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Darkman quick movie review

What can I say about Darkman?  It’s very much a product of its time in terms of its action movie-ness, yet it’s clear Sam Raimi wanted to make a superhero movie back when studios weren’t knocking each other open to buy up licenses.  So we can an original character and a new franchise and get to hear Liam Neeson do an American accent.  Read the rest of this entry

A Walk Among the Tombstones (movie review)

A Walk Among the Tombstones stars Liam Neeson… and other actors that are completely overshadowed by the big dog (including Matthew from Downton Abbey). Look, I tried to get ya’ll in and out of here quickly with today’s Movie Review, but I sorta failed. Now that I think about it, that’s a good analogy for this movie. Read the rest of this entry

The LEGO Movie (movie review)

Like all art, opinions on The LEGO Movie are entirely subjective. The thing is, almost everyone seems to think it’s a great movie while there are few detractors. Rhett Bartlett (Dial M for Movies) called it "one of the great film disappointments of this decade." That’s going too far for me – my opinion falls closer to the middle of the spectrum. Read the rest of this entry

5 points on Batman Begins (movie review)

After the disaster that is known as Batman and Robin, it seemed like it was time to let the Batman movie franchise die… at least for a while. Then suddenly, Christian Bale and Christopher Nolan brought us Batman Begins, and nothing would ever be the same.
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5 Things I Loved About Star Wars Episode I The Phantom Menace

star-wars-episode-one-the-phantom-menace-3d-movie-poster**Don’t worry – the things I hate are coming up!

I caught Star Wars Episode I The Phantom Menace in all it’s 3D glory (or lack there of – the opening crawl and subtitles were certainly in 3D), and I have to say that every time I’ve watched this movie since it came out in 1999, it’s always better than I remembered.  It’s the sort of movie that’s tailor made for the movie theater experience because it’s so heavy on visuals, sounds and short on…  other things that make a movie great.  Anyway, here are 5 things I loved about Episode I.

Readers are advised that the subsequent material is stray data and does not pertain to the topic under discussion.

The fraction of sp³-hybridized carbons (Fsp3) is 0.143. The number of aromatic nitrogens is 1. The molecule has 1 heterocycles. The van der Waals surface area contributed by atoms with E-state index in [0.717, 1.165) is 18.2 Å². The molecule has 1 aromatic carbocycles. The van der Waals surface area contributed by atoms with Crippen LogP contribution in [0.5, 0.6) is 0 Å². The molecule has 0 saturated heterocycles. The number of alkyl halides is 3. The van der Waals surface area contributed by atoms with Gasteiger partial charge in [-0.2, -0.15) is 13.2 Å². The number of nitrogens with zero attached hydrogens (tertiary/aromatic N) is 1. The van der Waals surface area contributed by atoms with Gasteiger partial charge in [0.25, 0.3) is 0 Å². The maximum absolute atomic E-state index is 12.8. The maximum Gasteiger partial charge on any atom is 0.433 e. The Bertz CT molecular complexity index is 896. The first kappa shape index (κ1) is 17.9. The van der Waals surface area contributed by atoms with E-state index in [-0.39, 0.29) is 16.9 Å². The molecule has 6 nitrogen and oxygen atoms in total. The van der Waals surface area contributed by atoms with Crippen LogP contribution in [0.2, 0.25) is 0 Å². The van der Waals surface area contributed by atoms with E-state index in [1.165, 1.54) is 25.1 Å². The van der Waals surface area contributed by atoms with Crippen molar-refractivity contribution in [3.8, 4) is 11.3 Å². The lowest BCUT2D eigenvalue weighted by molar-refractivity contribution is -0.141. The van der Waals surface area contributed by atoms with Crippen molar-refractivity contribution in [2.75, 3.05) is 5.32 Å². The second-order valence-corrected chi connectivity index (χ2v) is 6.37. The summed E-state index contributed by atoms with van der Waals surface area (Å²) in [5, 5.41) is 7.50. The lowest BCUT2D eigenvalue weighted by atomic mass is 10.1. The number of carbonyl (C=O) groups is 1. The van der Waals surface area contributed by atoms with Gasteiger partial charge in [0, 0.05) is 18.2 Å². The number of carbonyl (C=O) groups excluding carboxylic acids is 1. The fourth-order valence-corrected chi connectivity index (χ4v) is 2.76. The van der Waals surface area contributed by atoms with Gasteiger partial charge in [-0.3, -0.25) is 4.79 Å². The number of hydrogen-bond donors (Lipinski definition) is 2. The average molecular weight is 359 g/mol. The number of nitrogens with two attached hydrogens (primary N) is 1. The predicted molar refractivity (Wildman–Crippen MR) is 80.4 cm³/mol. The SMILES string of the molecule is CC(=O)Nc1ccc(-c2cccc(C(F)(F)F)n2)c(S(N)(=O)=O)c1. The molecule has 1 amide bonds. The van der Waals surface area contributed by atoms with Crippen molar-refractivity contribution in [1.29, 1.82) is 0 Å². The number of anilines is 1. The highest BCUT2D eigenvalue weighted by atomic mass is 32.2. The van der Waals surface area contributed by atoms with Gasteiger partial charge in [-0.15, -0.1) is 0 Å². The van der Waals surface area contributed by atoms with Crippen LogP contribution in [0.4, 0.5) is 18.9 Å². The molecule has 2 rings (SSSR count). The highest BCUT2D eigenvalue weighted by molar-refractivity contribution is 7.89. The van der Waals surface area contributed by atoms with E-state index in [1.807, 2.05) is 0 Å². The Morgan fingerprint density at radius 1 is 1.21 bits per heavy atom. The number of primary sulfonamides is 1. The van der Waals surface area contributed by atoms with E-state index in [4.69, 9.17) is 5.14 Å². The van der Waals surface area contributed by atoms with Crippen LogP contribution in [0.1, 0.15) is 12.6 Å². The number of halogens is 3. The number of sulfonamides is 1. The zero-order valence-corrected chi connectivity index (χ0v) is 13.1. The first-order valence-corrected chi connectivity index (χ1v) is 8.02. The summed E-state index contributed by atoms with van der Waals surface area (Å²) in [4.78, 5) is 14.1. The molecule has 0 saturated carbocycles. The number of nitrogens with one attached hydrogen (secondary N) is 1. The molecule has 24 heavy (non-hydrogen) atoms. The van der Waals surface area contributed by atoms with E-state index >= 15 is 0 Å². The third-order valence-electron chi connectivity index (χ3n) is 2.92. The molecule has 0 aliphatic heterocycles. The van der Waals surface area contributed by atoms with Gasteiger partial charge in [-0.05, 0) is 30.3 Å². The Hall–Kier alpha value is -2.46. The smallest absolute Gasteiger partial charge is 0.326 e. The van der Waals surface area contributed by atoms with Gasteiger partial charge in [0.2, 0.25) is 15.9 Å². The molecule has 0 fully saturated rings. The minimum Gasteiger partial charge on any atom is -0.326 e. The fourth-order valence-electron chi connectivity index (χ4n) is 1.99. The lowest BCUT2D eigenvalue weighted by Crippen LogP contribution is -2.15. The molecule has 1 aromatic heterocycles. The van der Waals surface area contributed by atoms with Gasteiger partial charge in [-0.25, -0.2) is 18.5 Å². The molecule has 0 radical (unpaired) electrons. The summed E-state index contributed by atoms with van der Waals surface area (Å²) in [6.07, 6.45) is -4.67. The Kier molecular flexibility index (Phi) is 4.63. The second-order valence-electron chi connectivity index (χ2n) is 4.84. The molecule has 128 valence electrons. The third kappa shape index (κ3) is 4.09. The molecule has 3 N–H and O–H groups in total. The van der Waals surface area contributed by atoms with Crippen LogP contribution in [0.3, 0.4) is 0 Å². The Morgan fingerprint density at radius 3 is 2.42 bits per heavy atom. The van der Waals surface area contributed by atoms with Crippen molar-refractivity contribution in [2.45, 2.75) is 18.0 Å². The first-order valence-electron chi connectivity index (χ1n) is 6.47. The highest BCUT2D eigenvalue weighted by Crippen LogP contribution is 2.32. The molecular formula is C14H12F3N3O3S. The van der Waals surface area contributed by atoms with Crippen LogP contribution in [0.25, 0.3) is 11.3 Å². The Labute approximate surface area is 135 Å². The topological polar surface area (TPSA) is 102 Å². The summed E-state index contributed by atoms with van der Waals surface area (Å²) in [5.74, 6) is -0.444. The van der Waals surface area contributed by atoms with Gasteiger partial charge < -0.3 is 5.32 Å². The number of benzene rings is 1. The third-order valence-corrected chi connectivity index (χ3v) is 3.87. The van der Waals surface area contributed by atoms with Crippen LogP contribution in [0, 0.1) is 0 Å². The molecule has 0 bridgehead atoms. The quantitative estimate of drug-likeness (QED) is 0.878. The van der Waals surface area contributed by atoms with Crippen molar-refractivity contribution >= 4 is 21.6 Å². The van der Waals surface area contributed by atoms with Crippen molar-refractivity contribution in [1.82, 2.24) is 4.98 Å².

5.  Liam Neeson is in this movie?!?

I just like watching Liam Neeson  do his thing – if he came  out on stage and blew his nose, I’d clap.  He doesn’t have anything especially interesting to say, but that man can handle a lightsaber – as opposed to Samuel L. Jackson in Attack of the Clones, who looks like he’s about to fall flat on his face.

4.  Computer Graphics

The digital effects that appear in Episode I might be par for the course these days, but back in ’99, this movie was visual eye candy the likes of which had never been before, and it was in every single scene.  Space ships, droids, Jar Jar (p-usa!), Watto and so on – it’ just kept going!  Even that quick shot of Obi-Wan, Qui-Gon and Jar Jar swimming to the underwater city was mind blowing back then.

3.  Lightsabers! (And Other Stuff That Goes BOOM!)

Speaking of Liam Neeson handling his lightsaber (err…  that didn’t come out right), there sure is plenty of lightsaber action in the movie, so much that you might say the lightsaber is overexposed in Episode I, but there it is.  Also, stuff just blows up all the time in this movie (mostly on Naboo – not much blows up on Coruscant or Tatooine), and at it’s core, Episode I is an action movie, so it’s all good.

2.  The Pod Race

The Pod Race scene is the only part of the film that makes it clear that this is an independent movie – a studio movie would never have a 10 minute racing scene in it – well, unless the movie was about racing.  This and the ending lightsaber duels are the most memorable scenes of the movie.

1.  The Music

John Williams really tears it up in Episode I.  The score just never stops rocking – beyond the first two laps of the pod race, almost every single moment of the movie is coated with music, and it’s quality stuff – not the leftovers Williams served up in Attack of the Clones and Harry Potter and the Chamber of Secrets.  When bad dialogue or incoherent storytelling rears it’s head in Episode I, you have nothing to fear:  John Williams is there to tell you what this scene is supposed to make you feel.

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